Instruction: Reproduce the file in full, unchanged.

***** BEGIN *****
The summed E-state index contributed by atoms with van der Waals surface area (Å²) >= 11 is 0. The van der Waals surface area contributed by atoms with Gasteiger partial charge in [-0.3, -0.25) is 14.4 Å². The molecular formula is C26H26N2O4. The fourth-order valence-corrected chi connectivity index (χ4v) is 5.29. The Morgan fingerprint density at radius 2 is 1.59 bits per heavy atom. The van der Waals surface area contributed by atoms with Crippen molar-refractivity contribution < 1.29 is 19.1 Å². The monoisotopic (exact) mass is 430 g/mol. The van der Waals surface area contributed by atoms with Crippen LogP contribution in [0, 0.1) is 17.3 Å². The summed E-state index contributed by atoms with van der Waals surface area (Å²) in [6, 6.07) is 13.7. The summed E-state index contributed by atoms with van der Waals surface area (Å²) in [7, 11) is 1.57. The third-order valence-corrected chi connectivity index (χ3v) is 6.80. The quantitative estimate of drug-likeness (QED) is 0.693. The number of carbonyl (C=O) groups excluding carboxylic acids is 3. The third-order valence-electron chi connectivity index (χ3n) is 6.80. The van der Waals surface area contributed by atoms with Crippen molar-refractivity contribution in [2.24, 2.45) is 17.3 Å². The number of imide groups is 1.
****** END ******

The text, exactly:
The summed E-state index contributed by atoms with van der Waals surface area (Å²) >= 11 is 0. The van der Waals surface area contributed by atoms with Gasteiger partial charge in [-0.3, -0.25) is 14.4 Å². The molecular formula is C26H26N2O4. The fourth-order valence-corrected chi connectivity index (χ4v) is 5.29. The Morgan fingerprint density at radius 2 is 1.59 bits per heavy atom. The van der Waals surface area contributed by atoms with Crippen molar-refractivity contribution < 1.29 is 19.1 Å². The monoisotopic (exact) mass is 430 g/mol. The van der Waals surface area contributed by atoms with Crippen LogP contribution in [0, 0.1) is 17.3 Å². The summed E-state index contributed by atoms with van der Waals surface area (Å²) in [6, 6.07) is 13.7. The summed E-state index contributed by atoms with van der Waals surface area (Å²) in [7, 11) is 1.57. The third-order valence-corrected chi connectivity index (χ3v) is 6.80. The quantitative estimate of drug-likeness (QED) is 0.693. The number of carbonyl (C=O) groups excluding carboxylic acids is 3. The third-order valence-electron chi connectivity index (χ3n) is 6.80. The van der Waals surface area contributed by atoms with Crippen molar-refractivity contribution in [2.24, 2.45) is 17.3 Å². The number of imide groups is 1.